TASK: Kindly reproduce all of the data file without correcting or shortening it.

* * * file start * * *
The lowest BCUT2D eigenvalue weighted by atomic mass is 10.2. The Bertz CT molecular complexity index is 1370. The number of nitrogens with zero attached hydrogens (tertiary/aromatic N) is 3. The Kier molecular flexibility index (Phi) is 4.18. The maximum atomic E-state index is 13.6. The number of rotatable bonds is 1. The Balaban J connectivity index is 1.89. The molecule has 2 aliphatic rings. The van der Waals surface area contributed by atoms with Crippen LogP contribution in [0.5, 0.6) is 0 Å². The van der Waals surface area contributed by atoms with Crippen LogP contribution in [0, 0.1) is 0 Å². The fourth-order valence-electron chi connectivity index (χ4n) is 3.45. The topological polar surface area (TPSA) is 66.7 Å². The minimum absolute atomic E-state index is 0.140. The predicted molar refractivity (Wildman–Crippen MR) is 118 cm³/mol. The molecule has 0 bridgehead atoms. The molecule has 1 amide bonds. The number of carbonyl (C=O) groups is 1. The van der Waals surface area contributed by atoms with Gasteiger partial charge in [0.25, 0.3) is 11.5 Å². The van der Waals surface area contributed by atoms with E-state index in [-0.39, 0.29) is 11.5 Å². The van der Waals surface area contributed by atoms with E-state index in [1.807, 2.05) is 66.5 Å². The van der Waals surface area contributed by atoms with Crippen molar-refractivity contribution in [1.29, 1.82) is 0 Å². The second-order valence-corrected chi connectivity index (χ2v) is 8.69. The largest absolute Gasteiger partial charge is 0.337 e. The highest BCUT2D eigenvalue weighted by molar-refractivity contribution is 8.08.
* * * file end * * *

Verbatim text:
The lowest BCUT2D eigenvalue weighted by atomic mass is 10.2. The Bertz CT molecular complexity index is 1370. The number of nitrogens with zero attached hydrogens (tertiary/aromatic N) is 3. The Kier molecular flexibility index (Phi) is 4.18. The maximum atomic E-state index is 13.6. The number of rotatable bonds is 1. The Balaban J connectivity index is 1.89. The molecule has 2 aliphatic rings. The van der Waals surface area contributed by atoms with Crippen LogP contribution in [0.5, 0.6) is 0 Å². The van der Waals surface area contributed by atoms with Crippen LogP contribution in [0, 0.1) is 0 Å². The fourth-order valence-electron chi connectivity index (χ4n) is 3.45. The topological polar surface area (TPSA) is 66.7 Å². The minimum absolute atomic E-state index is 0.140. The predicted molar refractivity (Wildman–Crippen MR) is 118 cm³/mol. The molecule has 0 bridgehead atoms. The molecule has 1 amide bonds. The number of carbonyl (C=O) groups is 1. The van der Waals surface area contributed by atoms with Gasteiger partial charge in [0.25, 0.3) is 11.5 Å². The van der Waals surface area contributed by atoms with E-state index in [-0.39, 0.29) is 11.5 Å². The van der Waals surface area contributed by atoms with E-state index in [1.807, 2.05) is 66.5 Å². The van der Waals surface area contributed by atoms with Crippen molar-refractivity contribution in [1.29, 1.82) is 0 Å². The second-order valence-corrected chi connectivity index (χ2v) is 8.69. The largest absolute Gasteiger partial charge is 0.337 e. The highest BCUT2D eigenvalue weighted by molar-refractivity contribution is 8.08.